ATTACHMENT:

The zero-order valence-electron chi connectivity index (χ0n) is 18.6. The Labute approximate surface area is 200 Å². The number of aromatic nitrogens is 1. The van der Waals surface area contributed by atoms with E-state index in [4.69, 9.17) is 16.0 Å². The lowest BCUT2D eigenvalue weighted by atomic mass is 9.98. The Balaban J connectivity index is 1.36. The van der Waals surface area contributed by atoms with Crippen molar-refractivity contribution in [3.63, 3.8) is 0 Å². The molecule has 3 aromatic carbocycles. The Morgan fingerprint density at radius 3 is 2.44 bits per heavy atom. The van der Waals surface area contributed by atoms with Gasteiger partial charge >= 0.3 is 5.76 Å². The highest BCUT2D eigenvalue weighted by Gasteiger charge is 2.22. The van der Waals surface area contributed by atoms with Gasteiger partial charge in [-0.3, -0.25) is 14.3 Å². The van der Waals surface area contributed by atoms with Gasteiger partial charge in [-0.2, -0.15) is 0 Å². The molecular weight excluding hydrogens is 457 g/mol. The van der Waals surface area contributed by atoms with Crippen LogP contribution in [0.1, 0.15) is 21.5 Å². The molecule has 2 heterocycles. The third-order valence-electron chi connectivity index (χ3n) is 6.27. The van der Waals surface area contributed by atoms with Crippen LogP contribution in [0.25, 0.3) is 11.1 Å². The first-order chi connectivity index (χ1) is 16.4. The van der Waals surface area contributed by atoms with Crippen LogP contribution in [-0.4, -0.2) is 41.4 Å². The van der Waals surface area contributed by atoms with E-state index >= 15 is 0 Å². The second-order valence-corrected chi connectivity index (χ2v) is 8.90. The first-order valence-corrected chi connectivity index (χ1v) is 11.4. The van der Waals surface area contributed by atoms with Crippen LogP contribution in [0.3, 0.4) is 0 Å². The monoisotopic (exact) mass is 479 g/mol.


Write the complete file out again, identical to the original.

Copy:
The zero-order valence-electron chi connectivity index (χ0n) is 18.6. The Labute approximate surface area is 200 Å². The number of aromatic nitrogens is 1. The van der Waals surface area contributed by atoms with E-state index in [4.69, 9.17) is 16.0 Å². The lowest BCUT2D eigenvalue weighted by atomic mass is 9.98. The Balaban J connectivity index is 1.36. The van der Waals surface area contributed by atoms with Crippen molar-refractivity contribution in [3.63, 3.8) is 0 Å². The molecule has 3 aromatic carbocycles. The Morgan fingerprint density at radius 3 is 2.44 bits per heavy atom. The van der Waals surface area contributed by atoms with Gasteiger partial charge >= 0.3 is 5.76 Å². The highest BCUT2D eigenvalue weighted by Gasteiger charge is 2.22. The van der Waals surface area contributed by atoms with Gasteiger partial charge in [-0.3, -0.25) is 14.3 Å². The van der Waals surface area contributed by atoms with Gasteiger partial charge in [-0.2, -0.15) is 0 Å². The molecular weight excluding hydrogens is 457 g/mol. The van der Waals surface area contributed by atoms with Crippen LogP contribution in [0.1, 0.15) is 21.5 Å². The molecule has 2 heterocycles. The third-order valence-electron chi connectivity index (χ3n) is 6.27. The van der Waals surface area contributed by atoms with Crippen LogP contribution in [0.25, 0.3) is 11.1 Å². The first-order chi connectivity index (χ1) is 16.4. The van der Waals surface area contributed by atoms with Crippen LogP contribution in [-0.4, -0.2) is 41.4 Å². The van der Waals surface area contributed by atoms with E-state index >= 15 is 0 Å². The second-order valence-corrected chi connectivity index (χ2v) is 8.90. The first-order valence-corrected chi connectivity index (χ1v) is 11.4. The van der Waals surface area contributed by atoms with Crippen LogP contribution in [0.3, 0.4) is 0 Å². The monoisotopic (exact) mass is 479 g/mol.